However, this was not the only thing that would disqualify someone. In fact, 11 out of the 12 tribes were disqualified from the start.

Thus, the fact that some were disqualified for physical defects did not mean that God denounced them or did not love them--they were still a part of His covenant. It merely indicated that they were not qualified for a particular office.

So, I don't know if that was that basis for what you heard or not. If you find the references, please let us know.

  • I would interpret this as God disrespecting the handicapped, so I'm guessing this is the sort of thing I'm looking for.
    – ODP
    Oct 6 '13 at 23:24
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    @OllyPrice You can interpret it that way if you want, but then God would disrespect the other 11 tribes, all other nations, and all women. On the contrary, God created all people, loves all people, and desires that all people come to Him. Jesus died for those who hate Him. He touched the leper, honored women, fed the hungry, had compassion on the sick, and loved the unlovable.
    – Narnian
    Oct 7 '13 at 12:03

Disclaimer: I wholly reject this view, but I can offer citations as to the reason.

One way in which people have claimed that, as you say, God denounces the handicapped in the Bible, is to say that the portions of the bible should be set aside because they provide an "anti-disability bias". It all revolves around the numerous stories of Jesus healing people in the Gospels. Here is evidence of one such writer making the claim. In this interview, the writer sees two problems: 1) the idea that Jesus healed anyone shows God loves people less in their disability. If he loved disabled, he could have loved them in their disability; and 2) the idea that Jesus must have passed by 250 sick persons for every one he healed shows he doesn't care about everyone.

Look for the January 13, 2008 — Jim Autry – Rethinking Miracle Stories episode of this program, once billed "the radio ministry of the Evangelical Lutheran Church in America.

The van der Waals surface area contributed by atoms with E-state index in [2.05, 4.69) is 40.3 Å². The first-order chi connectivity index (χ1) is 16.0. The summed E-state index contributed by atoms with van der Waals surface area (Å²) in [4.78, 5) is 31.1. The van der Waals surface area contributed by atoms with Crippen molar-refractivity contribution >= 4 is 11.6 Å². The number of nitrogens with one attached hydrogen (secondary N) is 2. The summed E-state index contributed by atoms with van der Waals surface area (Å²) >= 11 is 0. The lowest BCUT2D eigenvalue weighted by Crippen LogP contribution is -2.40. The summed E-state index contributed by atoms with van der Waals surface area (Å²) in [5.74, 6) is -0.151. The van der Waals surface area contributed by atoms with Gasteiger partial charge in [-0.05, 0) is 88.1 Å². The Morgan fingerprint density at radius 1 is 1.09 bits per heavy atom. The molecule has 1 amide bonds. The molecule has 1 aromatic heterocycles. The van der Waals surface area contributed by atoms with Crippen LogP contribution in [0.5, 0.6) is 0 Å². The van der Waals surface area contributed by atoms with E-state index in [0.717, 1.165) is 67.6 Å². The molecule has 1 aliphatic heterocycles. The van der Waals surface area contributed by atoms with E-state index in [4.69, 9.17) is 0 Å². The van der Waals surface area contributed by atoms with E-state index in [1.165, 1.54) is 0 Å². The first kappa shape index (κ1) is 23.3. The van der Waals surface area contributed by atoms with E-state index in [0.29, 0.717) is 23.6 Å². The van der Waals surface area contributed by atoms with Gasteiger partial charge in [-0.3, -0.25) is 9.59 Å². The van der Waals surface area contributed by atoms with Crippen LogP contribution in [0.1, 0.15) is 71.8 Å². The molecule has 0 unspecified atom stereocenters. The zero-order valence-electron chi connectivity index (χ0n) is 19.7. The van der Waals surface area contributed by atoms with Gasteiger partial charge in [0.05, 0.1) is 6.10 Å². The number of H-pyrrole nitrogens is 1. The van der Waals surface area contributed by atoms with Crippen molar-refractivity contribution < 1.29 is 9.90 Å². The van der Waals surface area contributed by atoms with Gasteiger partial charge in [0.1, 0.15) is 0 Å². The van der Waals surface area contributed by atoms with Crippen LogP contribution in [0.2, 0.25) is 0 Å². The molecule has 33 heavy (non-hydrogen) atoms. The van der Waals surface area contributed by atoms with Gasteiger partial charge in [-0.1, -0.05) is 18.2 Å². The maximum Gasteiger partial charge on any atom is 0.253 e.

Jim Autry is a former Fortune 500 business executive, a leadership consultant, poet and author. But he is something else too. He is the loving father of an autistic son. Raising this son has caused Autry to read the healing miracles of Jesus in a way that might surprise many conventional or orthodox Christians. If you are wondering whether or not to believe in miracles, and whether they might be pointing to something larger, this program is for you.

  • 1
    I hope the logical flaws in the ELCA's argument are easy for anyone to see.
    – pterandon
    Oct 3 '13 at 21:16

2 Samuel 5: 8 - 'the lame and the blind who are hated by David's soul'. This refers to the practice of using the lame and blind as human shields as warriors refused to kill them as it brought 'dishonor' and it was believed, bad luck. All soldiers hate willing human shields - civilians that place themselves on the battlefield and that then complain. The Levites were not allowed to be handicapped so they did not look like all the other beggars at the Temple.

  • Read in context, the Jebusites were saying the lame and blind among them could defeat David's men (the weak among the Jebusites were stronger than the strong among the Israelis).
    – Ryan Frame
    Oct 7 '13 at 0:29
  • I believe my reading is superior as it considers verse 8 and methods of war at the time. Oct 7 '13 at 7:03